The real world free-market economies have long been driven by the linear economy paradigm in which the ecological environment is not recognized as a resource. The linear process, a natural consequence of capitalism, has caused the fast exhaustion of the resources for the sake of “development.” After serious environmental catastrophes and financial crises, the common sense of the world has admitted that there problems with conventional economics and has begun to search for more ‘sustainable’ economic and financial systems. The idea that firms should operate in a manner where they provide dignified living to people and consider the needs of next generations has become widespread especially in last three decades. Termed as the ‘stakeholder approach’, this understanding contributed to pave the way to the notion of ‘sustainability’, which calls for taking measures to solve the fundamental problems such as income and wealth inequality, poverty, corruption, climate change and disappearance of animal species.
As a result of the global concern around the effect of human actions on our environment, the idea of sustainability received serious attention and was given a fillip by the publications by The United Nations, which outlined the famous Sustainable Development Goals (SDGs).
This call is addressed not only to the real sector, but to the finance sector that provide funds required to operate the real economic activities. As a result of increasing consciousness of sustainability and public pressure, the finance sector has also begun to consider the social and environmental concerns more seriously. Banks, in addition to reporting their own compliance with sustainability, have also begun reporting the compliance with sustainability of the corporations and industries that they fund.
Contrary to capitalist or socialist understanding and practice, Islamic economics is already guided by the motivation of comprehensive development and its preservation in a ‘universal and sustainable manner’ as manifested in the objectives of the Islamic Law (Maqasid’ul-Shariah). Islamic economics is based on the ‘circular manner’ which prevents the exhaustion of the resources and environmental disasters. Three prominent examples of the characeristics of Islamic economics that distinguish it from the capitalist understanding relates to the concepts of private ownership, consumption and charity. Islamic law does recognize private ownership rights, yet this right is not absolute. While the unique creator Allah (swt) has absolute ownership, human beings, as the vicegerents of Allah in this world, possess the wealth as His trustee. The custodial characteristic of the ownership concept burdens strict responsibilities on human beings. Islam clearly bans wasting and orders the efficient use of resources. In a true Islamic economy the resources and wealth are equitably distributed and charity mechanism functions well. Lending is considered as a means of charity, rather than a business to make money. In sum, the development goal in Islamic economics is strictly characterized by its universality and sustainability.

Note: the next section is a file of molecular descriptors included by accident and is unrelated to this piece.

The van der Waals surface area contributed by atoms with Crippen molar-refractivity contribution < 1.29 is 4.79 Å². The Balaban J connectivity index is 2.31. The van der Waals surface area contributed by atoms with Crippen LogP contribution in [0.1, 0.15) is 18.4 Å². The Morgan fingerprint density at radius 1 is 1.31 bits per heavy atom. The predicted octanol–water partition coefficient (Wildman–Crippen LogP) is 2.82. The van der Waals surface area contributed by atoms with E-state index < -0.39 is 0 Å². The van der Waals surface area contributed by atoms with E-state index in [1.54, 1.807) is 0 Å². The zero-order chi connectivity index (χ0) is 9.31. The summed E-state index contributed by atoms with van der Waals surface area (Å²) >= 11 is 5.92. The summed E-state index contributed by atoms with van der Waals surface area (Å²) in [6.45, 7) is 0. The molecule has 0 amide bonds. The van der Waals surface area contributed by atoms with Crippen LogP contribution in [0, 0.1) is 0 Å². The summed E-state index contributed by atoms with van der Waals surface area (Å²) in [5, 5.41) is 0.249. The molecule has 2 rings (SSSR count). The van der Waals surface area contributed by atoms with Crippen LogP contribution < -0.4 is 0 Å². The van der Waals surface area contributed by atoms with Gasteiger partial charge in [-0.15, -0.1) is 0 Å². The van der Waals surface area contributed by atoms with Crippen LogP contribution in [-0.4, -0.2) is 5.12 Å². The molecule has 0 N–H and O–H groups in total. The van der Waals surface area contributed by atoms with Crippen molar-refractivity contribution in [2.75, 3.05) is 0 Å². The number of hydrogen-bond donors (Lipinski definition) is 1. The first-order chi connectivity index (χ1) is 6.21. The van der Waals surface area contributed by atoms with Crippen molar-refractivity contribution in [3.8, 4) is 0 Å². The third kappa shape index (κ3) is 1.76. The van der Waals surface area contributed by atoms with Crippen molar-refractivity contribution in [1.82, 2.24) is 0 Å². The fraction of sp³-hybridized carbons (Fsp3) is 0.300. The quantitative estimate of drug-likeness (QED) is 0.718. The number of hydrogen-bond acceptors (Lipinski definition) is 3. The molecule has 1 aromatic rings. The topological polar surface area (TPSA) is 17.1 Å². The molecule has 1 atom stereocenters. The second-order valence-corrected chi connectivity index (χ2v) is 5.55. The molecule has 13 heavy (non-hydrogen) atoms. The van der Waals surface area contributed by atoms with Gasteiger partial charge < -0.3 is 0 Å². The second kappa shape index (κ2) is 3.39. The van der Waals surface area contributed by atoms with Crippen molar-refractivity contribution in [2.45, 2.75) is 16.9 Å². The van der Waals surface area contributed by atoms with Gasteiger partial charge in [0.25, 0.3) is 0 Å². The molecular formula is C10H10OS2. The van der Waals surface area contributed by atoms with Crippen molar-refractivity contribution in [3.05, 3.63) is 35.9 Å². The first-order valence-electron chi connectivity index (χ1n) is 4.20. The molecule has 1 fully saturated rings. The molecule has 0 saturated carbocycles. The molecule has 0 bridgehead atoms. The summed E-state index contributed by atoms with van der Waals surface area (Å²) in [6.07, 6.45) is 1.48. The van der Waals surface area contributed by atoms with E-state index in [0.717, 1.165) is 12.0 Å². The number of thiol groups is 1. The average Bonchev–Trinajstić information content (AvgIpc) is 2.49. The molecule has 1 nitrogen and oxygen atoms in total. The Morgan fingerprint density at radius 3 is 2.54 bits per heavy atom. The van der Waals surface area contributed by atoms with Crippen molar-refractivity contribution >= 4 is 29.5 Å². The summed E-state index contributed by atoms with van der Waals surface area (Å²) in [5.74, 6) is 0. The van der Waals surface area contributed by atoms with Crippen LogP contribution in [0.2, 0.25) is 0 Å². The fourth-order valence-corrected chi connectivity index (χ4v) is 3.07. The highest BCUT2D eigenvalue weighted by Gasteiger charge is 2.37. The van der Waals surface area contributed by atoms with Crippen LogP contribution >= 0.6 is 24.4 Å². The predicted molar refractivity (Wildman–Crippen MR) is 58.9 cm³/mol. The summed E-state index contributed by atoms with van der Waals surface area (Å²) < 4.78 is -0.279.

The governments in Muslim countries and all firms that are known for their observance of Islamic values are expected to truly adopt and practice the concept of sustainability. Islamic financial institutions play a key role in achieving a sustainable economy. If they observe the compliance, not only with Islamic rules in their own products and services but also with the sustainability principles in the operations of their customers that they fund, the sustainability in the entire economy would be secured. The firms that want to work with the Islamic financial industry would be constrained to observe the sustainability in their operations, along with the complying with the Shariah criteria and the financial ratios.viii
The aim of this book is to elaborate the concept of sustainability from the perspective of Islamic economics and finance. It basically presents how the sustainability, which has recently been considered important by the developed non-Muslim world, is already an embedded phenomenon in Islamic economics and finance. The initial articles present the embeddedness of the concept of sustainable development within Islamic economics and finance. Then, the following articles point out more specific dimensions and implementations in selected countries.
We hope that the governments in Muslim countries and managements of those financial and non-financial firms, known for their observance of Islamic principles will truly adopt the SDGs that will lead towards the circular economy paradigm and the entire world would notice the pioneer role of principles of Islamic finance in achieving these goals.